Bullosis diabeticorum is a sudden blistering of the skin unique to patients with diabetes. It usually affects people between the ages of 17-84, and men are twice as likely as women to suffer from it. The cause of the disease is unknown. These lesions usually appear on the feet and toes, but occasionally on the hands and fingers. They are usually 0.5 to several centimetres in size, and contain a clear, sterile, viscous fluid.
There are two kinds of lesions. Intra-epidermal bullae are clear, sterile, non-haemorrhagic blisters that generally heal on their own within 2-5 weeks without scarring or atrophy. This type of bullae is more common in men with good circulation to the involved extremity (Bolognia and Braverman, 1998). Sub-epidermal bullae are the least common of the two types of bullosis diabeticorum (Huntley, 1982). These blisters are similar to the intra-epidermal blisters except they are occasionally subject to hemorrhage, and may heal with scarring and atrophy.
Bullosis diabeticorum is usually self-limiting; however, bacterial infections can result in deep infections (Huntley, 1982). Many, but not all, patients with this condition have nephropathy (any kidney disease) or neuropathy (any disease of the nervous system.) Bullosis diabeticorum tends to occur in patients with long-standing diabetes mellitus or with multiple complications of the disease. It has been reported to occur in approximately 0.5% of people with diabetes. Patients with uncomplicated or newly diagnosed diabetes also may be affected. Blisters may recur; lesions tend to heal without significant scarring. No significant morbidity is associated with this condition unless secondary infection occurs. One report has described inflammation of the bone and bone marrow arising at a site of bullosis diabeticorum. Local care to avoid blister eruption and appropriate antibiotic treatment for secondary infection is recommended.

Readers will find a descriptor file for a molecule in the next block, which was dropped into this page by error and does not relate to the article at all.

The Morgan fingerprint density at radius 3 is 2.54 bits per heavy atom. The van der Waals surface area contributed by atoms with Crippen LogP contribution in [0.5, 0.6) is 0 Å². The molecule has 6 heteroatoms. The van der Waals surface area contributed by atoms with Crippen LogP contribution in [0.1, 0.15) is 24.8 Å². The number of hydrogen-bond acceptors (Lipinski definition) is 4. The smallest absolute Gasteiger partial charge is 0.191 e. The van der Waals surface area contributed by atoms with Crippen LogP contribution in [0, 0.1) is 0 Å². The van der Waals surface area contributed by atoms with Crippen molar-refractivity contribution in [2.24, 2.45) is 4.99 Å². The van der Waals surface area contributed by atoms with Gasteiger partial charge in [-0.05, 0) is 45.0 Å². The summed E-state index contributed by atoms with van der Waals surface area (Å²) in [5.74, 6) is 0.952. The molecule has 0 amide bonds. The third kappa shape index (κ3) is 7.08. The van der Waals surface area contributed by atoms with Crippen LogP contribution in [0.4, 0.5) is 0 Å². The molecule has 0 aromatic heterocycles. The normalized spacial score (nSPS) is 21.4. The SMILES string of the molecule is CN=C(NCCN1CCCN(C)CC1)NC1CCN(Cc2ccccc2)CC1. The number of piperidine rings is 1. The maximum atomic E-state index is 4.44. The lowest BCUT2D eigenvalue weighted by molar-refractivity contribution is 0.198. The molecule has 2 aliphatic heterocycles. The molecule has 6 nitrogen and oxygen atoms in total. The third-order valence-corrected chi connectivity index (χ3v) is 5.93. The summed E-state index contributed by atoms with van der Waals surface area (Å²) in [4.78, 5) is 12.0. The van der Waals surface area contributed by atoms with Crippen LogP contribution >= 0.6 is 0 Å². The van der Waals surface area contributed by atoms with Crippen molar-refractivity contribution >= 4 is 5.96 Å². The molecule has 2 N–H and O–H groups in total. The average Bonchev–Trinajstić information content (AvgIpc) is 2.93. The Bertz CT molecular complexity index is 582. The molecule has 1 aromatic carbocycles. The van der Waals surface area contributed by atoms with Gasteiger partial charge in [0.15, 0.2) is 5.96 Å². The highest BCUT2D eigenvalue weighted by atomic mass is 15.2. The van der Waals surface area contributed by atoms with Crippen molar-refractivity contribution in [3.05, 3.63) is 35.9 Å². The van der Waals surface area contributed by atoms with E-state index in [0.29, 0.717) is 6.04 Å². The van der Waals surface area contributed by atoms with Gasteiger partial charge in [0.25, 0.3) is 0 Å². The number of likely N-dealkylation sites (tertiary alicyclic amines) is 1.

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This morning it wasn’t the sun, the wind, or the birds that woke me up. It was the soft, insistent vibrating of a medical device urging me to check my blood sugar. Opening my eyes, still safely under the covers, I checked my blood sugar with a meter smaller than a deck of cards, calibrated my continuous glucose monitor, and then glanced at my insulin pump — which reminded me that today was the day I needed to change my infusion set. My dLife is pretty high tech. And I’m...